Black history month

 Uncategorized
Jan 312005
 
Authors: Sara Crocker

Why February?

Carter G. Woodson originally picked the second week of February to celebrate "Negro History Week" because the birthdays of Frederick Douglas and Abraham Lincoln are during that week.

February is also important to African Americans because:

Feb. 1, 1960: College students in Greensboro, N.C. began a sit-in at a segregated Woolworth's lunch counter.

Feb. 3, 1870: The 15th Amendment, which gave African Americans the right to vote, was passed.

Feb. 12, 1909: The National Association for the Advancement of Colored People (NAACP) was founded

February is Black History Month, which will give students a chance to recognize the contributions African Americans have made to society, not just as a race but as Americans.

"I think it's generally a good time to go and learn the history of America," said Hadeis Safi, a junior liberal arts major that works at Gay, Lesbian, Bisexual, Transgender Student Services. "It's not just black history, it's the history of America."

This year Black Student Services and the students of Black Definition have planned a diverse calendar of events.

"The goal is really to have an inclusive event that shares information about the African American experience in America through different venues," said Tony Daniels, interim assistant director of Black Student Services.

Events planned for this year have led to involvement with other advocacy groups. Daniels said the events are tailored to appeal to a wider audience, but still maintain an African-American perspective.

El Centro Student Services have planned a discussion on the Chicano and Civil Rights Movements.

Guadalupe Salazar, director of El Centro, said they have collaborated with BSS this year because African-American culture is a part of all Americans.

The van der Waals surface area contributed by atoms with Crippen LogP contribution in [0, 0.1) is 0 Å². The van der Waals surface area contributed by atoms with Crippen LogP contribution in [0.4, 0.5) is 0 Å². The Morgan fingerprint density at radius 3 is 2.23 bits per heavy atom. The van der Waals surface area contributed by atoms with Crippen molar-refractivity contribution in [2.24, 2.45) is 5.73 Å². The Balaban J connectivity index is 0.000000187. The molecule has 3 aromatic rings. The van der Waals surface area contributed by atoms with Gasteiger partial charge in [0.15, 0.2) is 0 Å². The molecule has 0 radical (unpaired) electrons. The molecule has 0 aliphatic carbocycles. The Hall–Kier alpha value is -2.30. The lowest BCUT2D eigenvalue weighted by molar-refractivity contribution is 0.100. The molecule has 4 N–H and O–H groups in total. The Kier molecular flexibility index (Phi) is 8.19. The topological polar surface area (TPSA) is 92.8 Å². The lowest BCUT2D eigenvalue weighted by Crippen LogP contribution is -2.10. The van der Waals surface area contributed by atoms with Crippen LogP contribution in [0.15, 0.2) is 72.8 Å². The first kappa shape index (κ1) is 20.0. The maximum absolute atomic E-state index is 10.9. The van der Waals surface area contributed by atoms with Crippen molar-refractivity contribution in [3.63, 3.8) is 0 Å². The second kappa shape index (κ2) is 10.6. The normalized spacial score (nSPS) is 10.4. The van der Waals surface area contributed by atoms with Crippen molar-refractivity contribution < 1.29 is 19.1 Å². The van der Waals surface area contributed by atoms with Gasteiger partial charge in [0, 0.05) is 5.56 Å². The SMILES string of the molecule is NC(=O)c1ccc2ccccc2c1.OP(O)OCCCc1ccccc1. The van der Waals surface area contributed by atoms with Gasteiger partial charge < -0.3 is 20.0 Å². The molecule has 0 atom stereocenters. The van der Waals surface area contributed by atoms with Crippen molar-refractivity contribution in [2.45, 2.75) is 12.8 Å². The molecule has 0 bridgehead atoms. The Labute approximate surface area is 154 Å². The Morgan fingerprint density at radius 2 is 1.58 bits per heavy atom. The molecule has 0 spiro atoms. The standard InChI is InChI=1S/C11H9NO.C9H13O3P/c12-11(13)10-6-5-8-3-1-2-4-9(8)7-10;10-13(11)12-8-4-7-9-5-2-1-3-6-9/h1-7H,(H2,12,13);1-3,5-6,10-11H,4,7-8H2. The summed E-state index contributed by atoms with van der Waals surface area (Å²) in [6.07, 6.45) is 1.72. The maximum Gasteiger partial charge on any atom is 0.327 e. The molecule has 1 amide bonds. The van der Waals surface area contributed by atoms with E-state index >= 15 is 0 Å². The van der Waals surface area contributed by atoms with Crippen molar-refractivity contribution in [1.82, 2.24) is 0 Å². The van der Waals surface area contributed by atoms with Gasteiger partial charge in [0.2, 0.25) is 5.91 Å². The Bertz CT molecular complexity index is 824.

The GLBTSS and the Zeta Phi Beta Sorority have also joined with BSS to plan "On the Down Low," which will discuss the lives of African American men who maintain homosexual relationships while still identifying themselves as straight.

"It helps to show diversity and then show similarities," Safi said.

Daniels said his goal is to create an inclusive atmosphere, where all students feel welcome to attend.

In December Daniels worked with Will Wooten, president of Black Definition, and a variety of students to find out why they would not normally attend Black History Month events.

He said one student even said he did not participate because he was unsure if he would end up walking into a Black Panther meeting. Daniels said he hopes the events this month will dispel this kind of thought.

"In his mind he's thinking there's a large mass of African American students attending," Daniels said. He went on to note there are only about 400 African American students among the 25,000 students at CSU.

Daniels said his goal for this year's events would be for all students to walk away with a better knowledge and awareness of the contributions that African Americans have made. He said he also hoped that all students would feel comfortable at whatever events they attended.

Safi said he hoped that the more diverse programs would increase attendance.

"That's the hope, just to get more people to attend the events and support each other," Safi said.

He plans on attending as many of the events as he can.

Daniels said he expects about 100 people at each of the events throughout the month.

Traci Butler, a junior political science major, said she will be attending a lot of the events.

"It's just something I do yearly," Butler said.

Some students were unaware of the activities being planned this month.

Jonathan Reitz, senior wildlife biology major, said he has never attended any events for Black History Month, and that he did not know about any of the plans for this month on campus. However, he said he would probably attend an event.

"I think that'd be cool if there were more reminders or education of that history for everybody," Reitz said.

Black History Month originated as "Negro History Week" in 1926. Carter G. Woodson founded this holiday to educate Americans about the contributions African Americans had made, which was mostly ignored in history books at the time, according to a calendar of Black History Month events by BSS.

Events begin tonight, with "Hip Hop vs. R&B" Ole School or New School at 6 p.m. in the art lounge of the Lory Student Center. All are welcome to attend.

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